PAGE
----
CITY ISLAND: PRODUCTION STILLS PLUS JONATHAN WINTERS!
Click on the above to enlarge us filming the fabulous Julianna Margulies. And click on the below to enlarge a wider view, with the assistant camera girl replacing JM in the window, slate dutifully in hand.
Anyway, thanks for the nice comments on the "new look" for our blog. The new look, designed by web-artiste cosmicJANE, is meant to signify a new beginning for our mission. As of the first of the year, I'll be blogging the whole damn history of getting "City Island" made. The purpose: self-promotion, of course. But I'd also dearly love to create a book, complete with the screenplay and oodles of photographs. There's a certain air of urgency to this ambition of mine considering the whole damn format of bound books printed on paper appears to be on the verge of extinction. So what better place to write the first draft of the book then on this blog. If I time things correctly, I'll be done with the story on the day before the movie opens, March 18 2010.
Check out the last comments section for some links to footage of Andy Garcia in Deauville from the invaluble JC. The "Lunch at Cartier" afternoon was quite an amusing experience. You might be able to feel the air of dissipation and general exhaustion--it was after four hard days of press and partying. As I recall, the lunch they served was cold--lots of pate and vegetables, and Andy and I sent out to the hotel for a couple of much needed steaks.
And now for a true treat: on Thursday, author James Gavin ("Stormy Weather"--the Lena Horne bio) and I set out for Santa Barbara, California, to meet and interview for our documentary on the history of Cabaret a true legend. Jonathan Winters in eighty-four years of age and I'm happy to say that he isn't one bit saner or nearer normal then he ever was. The man is brilliant--entertaining, constantly "on", always turning everything into a routine and sometimes...scary in his ability to dramatize and act out any situation. Indeed, Jonathan is frank about his own edgy grasp on sanity over the years (he's been in and out of a couple of institutions) and he's perfectly willing to revisit some very painful portions of his youth. Clearly, like most comedians, there is a lot of pain at the root of his personality--much of it directed at still unresolved feelings of inferiority in the eyes of his long dead parents. I recall seeing Jerry Lewis in an interview years ago reminiscing about how he gave his father a Cadillac and his father--an unsuccessful vaudeville performer--said to his famous son: "I wanted a convertible". This made the now aging Jerry cry--can we ever actually please our parents? As a tear rolled down his cheek, Jerry pointed at it and said to the interviewer: "This is why I do the comedy."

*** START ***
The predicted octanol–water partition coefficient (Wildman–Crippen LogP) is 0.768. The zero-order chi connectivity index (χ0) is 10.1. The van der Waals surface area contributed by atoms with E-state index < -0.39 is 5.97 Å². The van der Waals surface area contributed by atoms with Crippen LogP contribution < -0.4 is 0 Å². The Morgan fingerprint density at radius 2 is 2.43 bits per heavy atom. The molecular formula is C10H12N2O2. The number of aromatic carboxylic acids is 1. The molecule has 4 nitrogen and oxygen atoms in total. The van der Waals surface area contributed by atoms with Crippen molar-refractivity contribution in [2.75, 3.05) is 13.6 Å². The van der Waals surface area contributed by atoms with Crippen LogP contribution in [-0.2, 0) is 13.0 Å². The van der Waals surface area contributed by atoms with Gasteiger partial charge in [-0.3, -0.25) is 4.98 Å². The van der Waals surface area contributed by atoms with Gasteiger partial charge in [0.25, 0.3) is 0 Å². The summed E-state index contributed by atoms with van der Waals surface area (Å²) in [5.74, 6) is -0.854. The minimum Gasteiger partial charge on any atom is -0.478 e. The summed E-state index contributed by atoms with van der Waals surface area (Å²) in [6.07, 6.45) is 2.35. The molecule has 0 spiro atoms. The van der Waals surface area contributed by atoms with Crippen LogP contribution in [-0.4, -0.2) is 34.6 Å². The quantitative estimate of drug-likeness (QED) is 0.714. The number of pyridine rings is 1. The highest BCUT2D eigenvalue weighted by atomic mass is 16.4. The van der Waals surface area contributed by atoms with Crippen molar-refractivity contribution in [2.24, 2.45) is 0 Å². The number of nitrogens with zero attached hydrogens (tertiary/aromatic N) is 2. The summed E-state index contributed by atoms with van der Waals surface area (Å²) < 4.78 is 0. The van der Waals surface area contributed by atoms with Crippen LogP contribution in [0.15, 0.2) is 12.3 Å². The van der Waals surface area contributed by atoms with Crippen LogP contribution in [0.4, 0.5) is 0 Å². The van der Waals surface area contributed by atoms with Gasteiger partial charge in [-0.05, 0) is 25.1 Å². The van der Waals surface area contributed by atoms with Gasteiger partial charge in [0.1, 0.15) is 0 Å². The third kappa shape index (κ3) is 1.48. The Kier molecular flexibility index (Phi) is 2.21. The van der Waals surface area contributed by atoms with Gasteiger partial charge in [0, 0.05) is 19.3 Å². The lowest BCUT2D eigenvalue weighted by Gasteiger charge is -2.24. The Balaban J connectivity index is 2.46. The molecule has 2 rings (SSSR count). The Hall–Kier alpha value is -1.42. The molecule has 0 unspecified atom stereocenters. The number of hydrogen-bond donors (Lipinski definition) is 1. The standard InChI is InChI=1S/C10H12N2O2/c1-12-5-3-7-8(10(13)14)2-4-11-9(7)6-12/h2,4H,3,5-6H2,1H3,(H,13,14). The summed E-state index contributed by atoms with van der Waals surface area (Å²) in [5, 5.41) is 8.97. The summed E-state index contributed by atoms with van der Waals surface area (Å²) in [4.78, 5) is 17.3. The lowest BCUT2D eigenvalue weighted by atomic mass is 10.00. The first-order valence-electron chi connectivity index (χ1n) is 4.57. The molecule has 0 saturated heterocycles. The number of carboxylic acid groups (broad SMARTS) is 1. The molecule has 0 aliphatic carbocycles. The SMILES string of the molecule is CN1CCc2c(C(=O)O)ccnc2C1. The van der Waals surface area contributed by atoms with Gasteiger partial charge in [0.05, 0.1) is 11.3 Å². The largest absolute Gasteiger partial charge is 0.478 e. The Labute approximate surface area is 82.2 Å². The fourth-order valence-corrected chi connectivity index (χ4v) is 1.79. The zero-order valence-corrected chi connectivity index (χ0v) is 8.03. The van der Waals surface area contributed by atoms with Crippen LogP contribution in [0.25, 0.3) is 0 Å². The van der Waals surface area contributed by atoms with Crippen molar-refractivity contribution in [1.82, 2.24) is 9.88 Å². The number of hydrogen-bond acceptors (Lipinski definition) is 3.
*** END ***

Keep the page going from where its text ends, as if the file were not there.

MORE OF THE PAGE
Clearly in Jonathan's case, the comedy had to do with making up for what his father perceived as a lack of ability, intellectual and otherwise, in his only child. "You're the dumbest white boy I've ever seen", said this lovely man to a boy who even then must have been a true original. His mother, it turns out, was a performer herself--she had her own local radio show in Springfield where he hails from. But even this seems not to have brought him closer to her. Instead, she was jealous of his early success and sought to belittle his gifts. Oh, what people do to each other...
Here's me and Mr. W.
Although our interview was supposed to be exclusively about his cabaret career in the 1950's, there really is no way to limit the incredibly fertile mind, flashing wit and endless invention of his mad genius. In some ways, our questions were somewhat beside the point; to talk to Jonathan about any subject is to engage him on everything that is passing through his mind. And the way he processes all thought is comedically. Everything in life can be turned into a routine, according to this principal. And in fact he's correct. A most wonderful, if somewhat exhausting, way to look at life.
Meeting Jonathan Winters. An unforgettable deal. Below is from the Jack Parr show in the late 50s. Jonathan is given a simple prop and told to go. Watch what he does with a pen and pencil.
And here he is on Johnny Carson, years later. Enjoy...
Posted by Raymond De Felitta at 11:03 AM